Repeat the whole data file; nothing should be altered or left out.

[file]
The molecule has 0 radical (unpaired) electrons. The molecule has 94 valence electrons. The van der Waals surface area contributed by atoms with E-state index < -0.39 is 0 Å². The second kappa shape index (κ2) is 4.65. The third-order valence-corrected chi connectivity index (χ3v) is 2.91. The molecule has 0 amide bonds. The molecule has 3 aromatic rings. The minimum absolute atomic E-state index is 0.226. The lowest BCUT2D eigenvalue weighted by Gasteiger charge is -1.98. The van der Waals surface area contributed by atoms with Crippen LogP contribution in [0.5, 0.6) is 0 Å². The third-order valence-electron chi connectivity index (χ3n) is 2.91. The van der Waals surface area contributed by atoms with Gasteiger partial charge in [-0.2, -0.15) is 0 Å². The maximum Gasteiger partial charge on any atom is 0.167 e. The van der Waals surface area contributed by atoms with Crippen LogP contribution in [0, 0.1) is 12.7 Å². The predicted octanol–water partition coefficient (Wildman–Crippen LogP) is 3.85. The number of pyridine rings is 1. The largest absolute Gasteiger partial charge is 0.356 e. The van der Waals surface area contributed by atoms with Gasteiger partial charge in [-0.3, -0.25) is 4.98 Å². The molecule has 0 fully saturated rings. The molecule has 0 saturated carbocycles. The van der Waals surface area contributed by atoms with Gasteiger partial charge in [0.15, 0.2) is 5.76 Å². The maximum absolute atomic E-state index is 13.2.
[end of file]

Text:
The molecule has 0 radical (unpaired) electrons. The molecule has 94 valence electrons. The van der Waals surface area contributed by atoms with E-state index < -0.39 is 0 Å². The second kappa shape index (κ2) is 4.65. The third-order valence-corrected chi connectivity index (χ3v) is 2.91. The molecule has 0 amide bonds. The molecule has 3 aromatic rings. The minimum absolute atomic E-state index is 0.226. The lowest BCUT2D eigenvalue weighted by Gasteiger charge is -1.98. The van der Waals surface area contributed by atoms with Crippen LogP contribution in [0.5, 0.6) is 0 Å². The third-order valence-electron chi connectivity index (χ3n) is 2.91. The van der Waals surface area contributed by atoms with Gasteiger partial charge in [-0.2, -0.15) is 0 Å². The maximum Gasteiger partial charge on any atom is 0.167 e. The van der Waals surface area contributed by atoms with Crippen LogP contribution in [0, 0.1) is 12.7 Å². The predicted octanol–water partition coefficient (Wildman–Crippen LogP) is 3.85. The number of pyridine rings is 1. The largest absolute Gasteiger partial charge is 0.356 e. The van der Waals surface area contributed by atoms with Gasteiger partial charge in [-0.3, -0.25) is 4.98 Å². The molecule has 0 fully saturated rings. The molecule has 0 saturated carbocycles. The van der Waals surface area contributed by atoms with Gasteiger partial charge in [0.15, 0.2) is 5.76 Å². The maximum absolute atomic E-state index is 13.2.